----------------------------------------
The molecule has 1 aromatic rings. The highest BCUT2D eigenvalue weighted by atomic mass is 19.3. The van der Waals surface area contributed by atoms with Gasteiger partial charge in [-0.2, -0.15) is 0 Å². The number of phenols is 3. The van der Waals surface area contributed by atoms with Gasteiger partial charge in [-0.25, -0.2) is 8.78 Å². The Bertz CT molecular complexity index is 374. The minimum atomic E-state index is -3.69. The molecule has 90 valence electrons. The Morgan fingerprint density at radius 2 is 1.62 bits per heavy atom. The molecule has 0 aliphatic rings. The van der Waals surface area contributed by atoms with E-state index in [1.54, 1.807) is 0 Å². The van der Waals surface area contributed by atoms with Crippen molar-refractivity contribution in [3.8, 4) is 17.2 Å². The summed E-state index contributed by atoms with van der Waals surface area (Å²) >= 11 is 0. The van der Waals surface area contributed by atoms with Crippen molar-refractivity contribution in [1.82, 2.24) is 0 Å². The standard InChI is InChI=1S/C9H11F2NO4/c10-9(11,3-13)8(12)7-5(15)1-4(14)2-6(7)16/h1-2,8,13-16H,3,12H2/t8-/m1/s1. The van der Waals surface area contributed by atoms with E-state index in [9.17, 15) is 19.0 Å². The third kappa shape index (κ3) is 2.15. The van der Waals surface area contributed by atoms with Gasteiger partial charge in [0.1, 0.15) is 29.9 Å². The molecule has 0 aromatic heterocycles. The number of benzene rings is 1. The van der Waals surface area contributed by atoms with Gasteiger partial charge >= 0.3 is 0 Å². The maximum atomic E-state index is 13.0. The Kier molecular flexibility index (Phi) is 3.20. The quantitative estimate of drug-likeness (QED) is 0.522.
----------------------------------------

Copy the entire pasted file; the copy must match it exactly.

The molecule has 1 aromatic rings. The highest BCUT2D eigenvalue weighted by atomic mass is 19.3. The van der Waals surface area contributed by atoms with Gasteiger partial charge in [-0.2, -0.15) is 0 Å². The number of phenols is 3. The van der Waals surface area contributed by atoms with Gasteiger partial charge in [-0.25, -0.2) is 8.78 Å². The Bertz CT molecular complexity index is 374. The minimum atomic E-state index is -3.69. The molecule has 90 valence electrons. The Morgan fingerprint density at radius 2 is 1.62 bits per heavy atom. The molecule has 0 aliphatic rings. The van der Waals surface area contributed by atoms with E-state index in [1.54, 1.807) is 0 Å². The van der Waals surface area contributed by atoms with Crippen molar-refractivity contribution in [3.8, 4) is 17.2 Å². The summed E-state index contributed by atoms with van der Waals surface area (Å²) >= 11 is 0. The van der Waals surface area contributed by atoms with Crippen molar-refractivity contribution in [1.82, 2.24) is 0 Å². The standard InChI is InChI=1S/C9H11F2NO4/c10-9(11,3-13)8(12)7-5(15)1-4(14)2-6(7)16/h1-2,8,13-16H,3,12H2/t8-/m1/s1. The van der Waals surface area contributed by atoms with E-state index in [9.17, 15) is 19.0 Å². The third kappa shape index (κ3) is 2.15. The van der Waals surface area contributed by atoms with Gasteiger partial charge in [0.1, 0.15) is 29.9 Å². The molecule has 0 aromatic heterocycles. The number of benzene rings is 1. The van der Waals surface area contributed by atoms with Gasteiger partial charge >= 0.3 is 0 Å². The maximum atomic E-state index is 13.0. The Kier molecular flexibility index (Phi) is 3.20. The quantitative estimate of drug-likeness (QED) is 0.522.